The poet's literary influences are international and have made him a product of his time. He has a great knowledge of classical Arabic literature and has also studied the works of poets such as the pioneers of the free verse movement, Badr Shakir al-Sayyab and Nazik al-Mala'ika, the poet Salah Shahin, and other Iraqi poets like Abdul Wahhab al-Bayati, Sa'adi Yusuf and Buland al-Haydari.(8) A huge influence on him has been the Social Realism Movement, pioneered by Chekhov and other writers of that era, and subsequently taken up in the Arab World initially by Neguib Mahfouz. Edwar al-Kharrat concludes that "most of the works written in the [Social Realism] vein leaned heavily on the vernacular, which was taken as a sacrosanct hallmark of the working people,"(9) an important point when looking at al-Samawi's use of language. In translation, he has read Marx, Freud, Sartre and T. S. Eliot, who have all left him with developing ideas and caused deep reflection. Another influence on him has been his interest in fine art, as symbolized by his close relationship with the Iraqi painter Faisal al-Laibi. He cites art as having inspired him considerably because art and poetry work closely together, both being concerned with images, colors and contrasts.(10)

One of the most immediate features of al-Samawi's writing is his use of the vernacular. As a writer with a considerable knowledge of the classical language, he does not use colloquial Arabic in his poetry out of necessity. Rather, he chooses to use the language of the people because of the way he feels and the emotions which he expresses in his poems, and also although not the reason for writing, to show an affinity with people. Although not politically active, and although he chooses not to label himself as a communist, al-Samawi is certainly within the boundaries of Marxist-socialist tradition. This is evidenced by his use of the language of the people and his desire not to preserve poetry as an elitist pastime, but rather to promote it as a way of uniting a people and expressing a common heritage. The spoken language is a way of asserting identity, as one's dialect is a very personal part of one's make-up, and therefore in using the dialect of his people, al-Samawi is reasserting his own identity as well as conjuring up particularly evocative images of his background and his region, southern Iraq, bringing an aptness to his poetry by making his choice of language fit his material. This is not, however, to say that his use of the vernacular brings to his poetry an every-day simplicity. Although his language is in general that of the person in the street, his ideas are not immediately obvious and his poetry requires considerable reflection.

Heritage plays an important role in al-Samawi's writing, and the influence of folk traditions, in particular Iraqi traditions, is to be seen frequently. When he was a boy growing up in the town of Diwaniyya, he would go to the Ashurah assemblies commemorating the martyrdom of Imam Husayn.(11) He cites this as having had a great effect on him, as well as the experience of the folk songs to which he loved to listen, and his abiding memory of waking up late one night on the roof of the house to the chants of the dervishes who were singing and dancing in the street below. This stimulated his interest in Sufism, which again is in evidence in his poetry. He was also infatuated with a type of poetry called al-Darmi, which is often known as ghazel al-banat,(12) of which he himself has written about two thousand lines.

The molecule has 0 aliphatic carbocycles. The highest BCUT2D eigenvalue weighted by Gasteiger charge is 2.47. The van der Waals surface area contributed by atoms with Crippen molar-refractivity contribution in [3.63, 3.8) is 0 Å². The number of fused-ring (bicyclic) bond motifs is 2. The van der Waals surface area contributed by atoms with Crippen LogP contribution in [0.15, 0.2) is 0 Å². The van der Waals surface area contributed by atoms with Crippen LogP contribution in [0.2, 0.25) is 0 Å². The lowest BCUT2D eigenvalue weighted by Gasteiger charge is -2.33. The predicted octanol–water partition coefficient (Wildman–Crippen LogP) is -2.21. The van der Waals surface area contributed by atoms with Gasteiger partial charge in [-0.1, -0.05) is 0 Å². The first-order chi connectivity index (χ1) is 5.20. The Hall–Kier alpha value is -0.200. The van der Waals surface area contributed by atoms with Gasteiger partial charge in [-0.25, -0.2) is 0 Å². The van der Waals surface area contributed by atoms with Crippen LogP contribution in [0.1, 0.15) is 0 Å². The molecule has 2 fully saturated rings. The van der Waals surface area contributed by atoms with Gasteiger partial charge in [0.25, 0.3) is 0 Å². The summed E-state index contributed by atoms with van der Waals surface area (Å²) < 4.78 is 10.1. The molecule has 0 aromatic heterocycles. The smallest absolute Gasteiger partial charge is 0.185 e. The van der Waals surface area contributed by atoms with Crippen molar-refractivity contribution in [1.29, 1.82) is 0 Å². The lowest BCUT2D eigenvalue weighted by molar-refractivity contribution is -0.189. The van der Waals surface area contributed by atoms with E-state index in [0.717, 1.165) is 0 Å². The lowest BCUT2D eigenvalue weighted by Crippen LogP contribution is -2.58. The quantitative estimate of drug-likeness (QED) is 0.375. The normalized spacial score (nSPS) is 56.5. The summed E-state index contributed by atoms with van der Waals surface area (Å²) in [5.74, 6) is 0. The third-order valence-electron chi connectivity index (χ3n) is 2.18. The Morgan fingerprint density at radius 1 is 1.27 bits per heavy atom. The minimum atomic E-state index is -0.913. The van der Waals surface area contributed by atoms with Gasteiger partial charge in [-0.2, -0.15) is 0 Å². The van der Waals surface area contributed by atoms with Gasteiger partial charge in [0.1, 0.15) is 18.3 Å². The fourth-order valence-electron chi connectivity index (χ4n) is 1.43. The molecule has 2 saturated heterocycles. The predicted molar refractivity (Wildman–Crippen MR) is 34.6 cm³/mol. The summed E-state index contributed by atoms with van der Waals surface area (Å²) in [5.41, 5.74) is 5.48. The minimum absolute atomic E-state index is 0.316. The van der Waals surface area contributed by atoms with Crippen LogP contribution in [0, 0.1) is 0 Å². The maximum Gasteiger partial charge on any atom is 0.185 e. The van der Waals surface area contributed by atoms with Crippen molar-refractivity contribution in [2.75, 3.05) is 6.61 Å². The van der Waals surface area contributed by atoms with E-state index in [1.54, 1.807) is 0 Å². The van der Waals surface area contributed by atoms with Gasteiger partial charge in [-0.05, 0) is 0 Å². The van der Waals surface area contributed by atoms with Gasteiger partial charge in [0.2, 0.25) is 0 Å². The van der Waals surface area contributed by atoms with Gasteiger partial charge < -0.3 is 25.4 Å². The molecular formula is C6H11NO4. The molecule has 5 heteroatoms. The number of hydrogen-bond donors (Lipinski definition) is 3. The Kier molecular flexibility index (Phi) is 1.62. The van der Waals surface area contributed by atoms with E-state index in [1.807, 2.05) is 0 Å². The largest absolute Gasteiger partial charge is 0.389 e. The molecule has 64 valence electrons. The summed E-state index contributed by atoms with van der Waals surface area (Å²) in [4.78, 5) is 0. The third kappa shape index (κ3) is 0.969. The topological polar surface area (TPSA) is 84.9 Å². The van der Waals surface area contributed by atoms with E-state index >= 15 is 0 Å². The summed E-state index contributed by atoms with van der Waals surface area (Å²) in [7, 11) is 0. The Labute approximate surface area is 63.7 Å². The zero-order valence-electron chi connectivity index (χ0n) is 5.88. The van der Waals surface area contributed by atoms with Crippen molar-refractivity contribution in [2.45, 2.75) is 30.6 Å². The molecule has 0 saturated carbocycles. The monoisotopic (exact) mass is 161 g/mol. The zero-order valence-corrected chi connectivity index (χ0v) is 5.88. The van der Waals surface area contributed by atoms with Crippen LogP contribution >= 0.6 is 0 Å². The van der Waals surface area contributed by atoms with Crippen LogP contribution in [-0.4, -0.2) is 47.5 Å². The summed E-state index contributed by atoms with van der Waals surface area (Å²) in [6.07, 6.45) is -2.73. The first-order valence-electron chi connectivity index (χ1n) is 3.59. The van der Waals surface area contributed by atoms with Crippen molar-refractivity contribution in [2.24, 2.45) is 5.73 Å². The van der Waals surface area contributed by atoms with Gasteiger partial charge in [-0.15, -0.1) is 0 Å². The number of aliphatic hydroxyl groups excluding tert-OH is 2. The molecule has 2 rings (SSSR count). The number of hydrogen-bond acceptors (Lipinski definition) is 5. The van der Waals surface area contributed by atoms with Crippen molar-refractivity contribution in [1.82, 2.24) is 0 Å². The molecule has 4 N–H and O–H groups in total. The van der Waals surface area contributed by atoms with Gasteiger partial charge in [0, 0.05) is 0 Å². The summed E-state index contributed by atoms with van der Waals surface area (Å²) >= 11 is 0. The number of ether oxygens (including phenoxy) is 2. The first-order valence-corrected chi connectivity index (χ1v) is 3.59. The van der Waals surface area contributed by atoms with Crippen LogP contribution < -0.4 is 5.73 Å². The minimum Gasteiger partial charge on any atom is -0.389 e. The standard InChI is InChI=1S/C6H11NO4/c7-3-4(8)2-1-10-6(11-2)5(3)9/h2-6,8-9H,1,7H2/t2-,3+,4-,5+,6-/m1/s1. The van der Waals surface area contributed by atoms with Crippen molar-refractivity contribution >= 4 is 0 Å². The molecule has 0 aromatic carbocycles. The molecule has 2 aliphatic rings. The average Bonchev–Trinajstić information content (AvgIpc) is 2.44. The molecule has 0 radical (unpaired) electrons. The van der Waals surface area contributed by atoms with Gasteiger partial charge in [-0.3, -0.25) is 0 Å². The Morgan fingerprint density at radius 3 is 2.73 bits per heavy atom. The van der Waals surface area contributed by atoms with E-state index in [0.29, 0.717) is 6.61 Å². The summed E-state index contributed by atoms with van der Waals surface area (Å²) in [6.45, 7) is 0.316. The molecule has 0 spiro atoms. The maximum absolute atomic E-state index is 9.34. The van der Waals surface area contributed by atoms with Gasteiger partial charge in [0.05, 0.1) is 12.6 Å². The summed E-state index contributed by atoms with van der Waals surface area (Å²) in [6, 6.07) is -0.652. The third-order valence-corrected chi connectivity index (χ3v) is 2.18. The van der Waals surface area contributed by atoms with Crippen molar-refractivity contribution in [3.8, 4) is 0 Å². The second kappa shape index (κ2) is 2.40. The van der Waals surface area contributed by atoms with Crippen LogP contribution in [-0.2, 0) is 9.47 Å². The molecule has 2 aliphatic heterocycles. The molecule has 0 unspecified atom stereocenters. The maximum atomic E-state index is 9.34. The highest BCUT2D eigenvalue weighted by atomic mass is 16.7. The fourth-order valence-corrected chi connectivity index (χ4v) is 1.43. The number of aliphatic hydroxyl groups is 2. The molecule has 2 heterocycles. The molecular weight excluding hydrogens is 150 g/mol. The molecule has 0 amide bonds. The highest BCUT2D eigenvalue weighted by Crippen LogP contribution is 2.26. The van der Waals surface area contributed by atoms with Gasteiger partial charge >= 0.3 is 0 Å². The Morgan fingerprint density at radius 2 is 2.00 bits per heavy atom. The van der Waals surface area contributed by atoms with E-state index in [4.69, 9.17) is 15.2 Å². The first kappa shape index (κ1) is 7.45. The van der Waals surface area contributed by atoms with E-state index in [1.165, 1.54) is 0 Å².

Al-Samawi began by writing traditional romantic poetry, but after his imprisonment his poetry became deeper and more intense as he became more educated and more profoundly affected by the prison environment. He studied Muzaffer al-Nawwab(13) very carefully, discovered the rhetorical value of al-Nawwab's poetry, and came to the conclusion that the old style of poetry would clash with the modern trend. Hence, his own style developed to become particular to his political and intellectual environment as well as to his heritage.


The collection The Blind River contains nine poems, all of which typify, in one way or another, the characteristics of al-Samawi's poetry. The title of each poem has a special significance, and even the title of the collection is an irony which sums up the poet. The river is one of the symbols used frequently in his poetry: he has a great fascination with, as well as a great sadness for, water.(14) The river is used as a symbol of life in general, although this takes on different aspects: the river has a particularly evocative image in Iraq, when taken to identify with the Euphrates and the Tigris. Here it is a symbol of fertility, of the giving of life. A river may seem to have a life of its own, a strength which may overcome the forces around it, or the will of humans, therefore giving it a quality of danger, a quality of independent existence. Therefore, the river may also be at one and the same time a symbol of living and a symbol for the taking of life. A1-Samawi uses it as a symbol with all these connotations, but often the river is a living being, i.e., himself. Hence, the title of the collection is an immediate introduction to al-Samawi: the blind river. During the 1980s his eyesight deteriorated greatly due to his diabetes, to the point where he was almost blind, and had to dictate his poetry to his wife. As something which so obviously affected his life, it can be seen to have had an influence on his writing.